It’s crazy how easy it is to find things to write about. We just have to pay attention to what is going on around us and even then all we have to do is be here because its impossible not to pay attention. Last night I was lighting the grill. We don’t have anything fancy, just a standard black Weber charcoal grill. It takes longer to use and I’ve had to learn how to cook on it without drying everything out. We had some chicken last night that was marinating all day. It turned out pretty good. After lighting the grill I heard some fireworks being shot off, but much closer than most. I’m not sure if it is because it was Juneteenth yesterday or if there are just that many people shooting them off normally, but the fireworks were everywhere last night. In Milwaukee, it’s really common for festivals to start and end with fireworks so you hear them all the time, but with no festivals taking place, it’s obvious they are all from random people.
These fireworks seemed really close, like in the alley. I’ve never understood why people shoot them off and I have actually never shot off a firework. We never did growing up. My parents told us they were too dangerous and we never had them around. When I got old enough to make my own decisions about buying them or not buying them, I have always opted out. It’s just not something I wanted to do. There is a spot on the side of the garage door that you can peer out into the alley. You have to stick your face sideways and you can only see with one eye, but if something rowdy is going on back there, you can get a pretty nice view of it without anyone knowing. When I stuck my face sideways and looked through the crack our saw the 9 year old daughter of one of our tenants with a couple of bottle rockets in her hand.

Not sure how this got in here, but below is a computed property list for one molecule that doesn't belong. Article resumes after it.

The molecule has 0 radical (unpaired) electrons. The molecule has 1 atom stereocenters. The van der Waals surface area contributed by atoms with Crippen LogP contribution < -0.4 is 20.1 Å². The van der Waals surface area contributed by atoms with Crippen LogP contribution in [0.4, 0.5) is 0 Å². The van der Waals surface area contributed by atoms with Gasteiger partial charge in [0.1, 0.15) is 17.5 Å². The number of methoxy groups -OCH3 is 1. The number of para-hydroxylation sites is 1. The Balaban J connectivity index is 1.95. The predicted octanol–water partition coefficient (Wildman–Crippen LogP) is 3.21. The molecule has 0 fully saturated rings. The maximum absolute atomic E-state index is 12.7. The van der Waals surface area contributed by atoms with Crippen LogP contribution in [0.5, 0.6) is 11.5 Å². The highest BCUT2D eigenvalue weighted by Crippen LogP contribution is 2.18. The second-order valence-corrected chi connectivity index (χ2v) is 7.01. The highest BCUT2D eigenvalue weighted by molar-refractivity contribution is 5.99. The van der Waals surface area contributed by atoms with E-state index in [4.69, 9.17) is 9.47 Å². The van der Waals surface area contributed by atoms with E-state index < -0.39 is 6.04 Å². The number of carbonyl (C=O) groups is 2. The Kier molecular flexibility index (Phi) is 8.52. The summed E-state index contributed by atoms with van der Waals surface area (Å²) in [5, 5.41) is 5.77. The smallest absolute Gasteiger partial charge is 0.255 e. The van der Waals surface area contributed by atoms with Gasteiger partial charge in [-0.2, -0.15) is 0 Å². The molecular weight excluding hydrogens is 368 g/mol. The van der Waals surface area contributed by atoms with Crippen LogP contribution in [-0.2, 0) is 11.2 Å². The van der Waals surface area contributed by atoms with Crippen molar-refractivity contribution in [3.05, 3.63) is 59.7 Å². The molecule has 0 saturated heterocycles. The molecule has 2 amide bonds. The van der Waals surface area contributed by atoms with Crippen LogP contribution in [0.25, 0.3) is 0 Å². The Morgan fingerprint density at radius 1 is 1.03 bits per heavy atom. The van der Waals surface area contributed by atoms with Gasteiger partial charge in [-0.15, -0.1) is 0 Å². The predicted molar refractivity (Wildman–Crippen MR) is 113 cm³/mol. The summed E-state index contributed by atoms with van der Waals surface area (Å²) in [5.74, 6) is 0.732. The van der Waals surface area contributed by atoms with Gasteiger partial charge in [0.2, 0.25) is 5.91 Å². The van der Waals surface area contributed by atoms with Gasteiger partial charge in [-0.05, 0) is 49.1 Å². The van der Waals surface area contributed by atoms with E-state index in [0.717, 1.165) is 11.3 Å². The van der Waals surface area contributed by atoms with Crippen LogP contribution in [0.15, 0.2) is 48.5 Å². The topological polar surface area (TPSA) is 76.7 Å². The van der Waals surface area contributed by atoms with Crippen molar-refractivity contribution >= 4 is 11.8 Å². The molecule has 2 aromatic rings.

After about 60 seconds of thinking through the appropriate next steps, I opened the garage door and kindly but firmly told her and another boy I know along with a boy that I didn’t that we want a quiet, safe neighborhood. I told them that fireworks are dangerous and it is especially dangerous to be shooting them off near my garage as well as the other properties we own nearby. I also told them that it is really loud and scares my dog. Finally, I told them that it wasn’t ok for them to do that and they shouldn’t do that any more. And that was it. They went back to their yards and I don’t think I heard them again.
I could write a couple thousand words about this interaction. Sure some of them would be about talking to kids. I would tell you about my teaching experience and how you need to be warm but demanding. How you have to be firm and clear about your message so a child can decide if they want to go along with what you are asking them or push back. If they decide to push back, then you can feel confident that they are doing so having had all of the information. As we became adults, that is all we wanted, right, to be able to decide if we accepted the generally accepted ways of thinking and acting or if we want to push back.